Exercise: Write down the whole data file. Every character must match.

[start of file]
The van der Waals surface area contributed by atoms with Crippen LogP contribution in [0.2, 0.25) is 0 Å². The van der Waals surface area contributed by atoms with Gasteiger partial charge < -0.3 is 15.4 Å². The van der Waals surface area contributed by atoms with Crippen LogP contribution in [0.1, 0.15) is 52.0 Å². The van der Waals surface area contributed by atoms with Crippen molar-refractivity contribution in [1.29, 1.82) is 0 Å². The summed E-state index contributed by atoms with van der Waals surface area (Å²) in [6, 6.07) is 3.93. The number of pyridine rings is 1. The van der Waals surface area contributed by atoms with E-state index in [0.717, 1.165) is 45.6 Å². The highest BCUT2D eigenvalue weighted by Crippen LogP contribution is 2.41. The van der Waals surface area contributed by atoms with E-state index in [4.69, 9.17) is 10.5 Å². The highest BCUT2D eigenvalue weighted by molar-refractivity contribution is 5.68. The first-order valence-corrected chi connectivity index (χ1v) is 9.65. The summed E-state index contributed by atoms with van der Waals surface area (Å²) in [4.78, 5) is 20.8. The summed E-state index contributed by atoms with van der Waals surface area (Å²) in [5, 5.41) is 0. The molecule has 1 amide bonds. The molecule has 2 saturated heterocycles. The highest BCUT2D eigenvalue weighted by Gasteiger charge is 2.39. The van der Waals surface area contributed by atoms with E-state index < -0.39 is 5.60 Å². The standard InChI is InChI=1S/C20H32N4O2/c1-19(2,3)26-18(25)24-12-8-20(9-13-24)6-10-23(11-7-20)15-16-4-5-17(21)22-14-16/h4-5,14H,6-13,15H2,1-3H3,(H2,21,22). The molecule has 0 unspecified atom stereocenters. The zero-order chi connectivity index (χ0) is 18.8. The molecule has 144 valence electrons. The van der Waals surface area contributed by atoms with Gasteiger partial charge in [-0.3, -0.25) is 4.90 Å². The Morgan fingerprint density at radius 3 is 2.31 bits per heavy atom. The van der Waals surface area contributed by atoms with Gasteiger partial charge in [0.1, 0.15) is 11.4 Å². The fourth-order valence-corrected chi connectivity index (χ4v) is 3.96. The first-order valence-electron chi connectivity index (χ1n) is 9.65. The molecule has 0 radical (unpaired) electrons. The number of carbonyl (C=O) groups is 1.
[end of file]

The van der Waals surface area contributed by atoms with Crippen LogP contribution in [0.2, 0.25) is 0 Å². The van der Waals surface area contributed by atoms with Gasteiger partial charge < -0.3 is 15.4 Å². The van der Waals surface area contributed by atoms with Crippen LogP contribution in [0.1, 0.15) is 52.0 Å². The van der Waals surface area contributed by atoms with Crippen molar-refractivity contribution in [1.29, 1.82) is 0 Å². The summed E-state index contributed by atoms with van der Waals surface area (Å²) in [6, 6.07) is 3.93. The number of pyridine rings is 1. The van der Waals surface area contributed by atoms with E-state index in [0.717, 1.165) is 45.6 Å². The highest BCUT2D eigenvalue weighted by Crippen LogP contribution is 2.41. The van der Waals surface area contributed by atoms with E-state index in [4.69, 9.17) is 10.5 Å². The highest BCUT2D eigenvalue weighted by molar-refractivity contribution is 5.68. The first-order valence-corrected chi connectivity index (χ1v) is 9.65. The summed E-state index contributed by atoms with van der Waals surface area (Å²) in [4.78, 5) is 20.8. The summed E-state index contributed by atoms with van der Waals surface area (Å²) in [5, 5.41) is 0. The molecule has 1 amide bonds. The molecule has 2 saturated heterocycles. The highest BCUT2D eigenvalue weighted by Gasteiger charge is 2.39. The van der Waals surface area contributed by atoms with E-state index < -0.39 is 5.60 Å². The standard InChI is InChI=1S/C20H32N4O2/c1-19(2,3)26-18(25)24-12-8-20(9-13-24)6-10-23(11-7-20)15-16-4-5-17(21)22-14-16/h4-5,14H,6-13,15H2,1-3H3,(H2,21,22). The molecule has 0 unspecified atom stereocenters. The zero-order chi connectivity index (χ0) is 18.8. The molecule has 144 valence electrons. The van der Waals surface area contributed by atoms with Gasteiger partial charge in [-0.3, -0.25) is 4.90 Å². The Morgan fingerprint density at radius 3 is 2.31 bits per heavy atom. The van der Waals surface area contributed by atoms with Gasteiger partial charge in [0.1, 0.15) is 11.4 Å². The fourth-order valence-corrected chi connectivity index (χ4v) is 3.96. The first-order valence-electron chi connectivity index (χ1n) is 9.65. The molecule has 0 radical (unpaired) electrons. The number of carbonyl (C=O) groups is 1.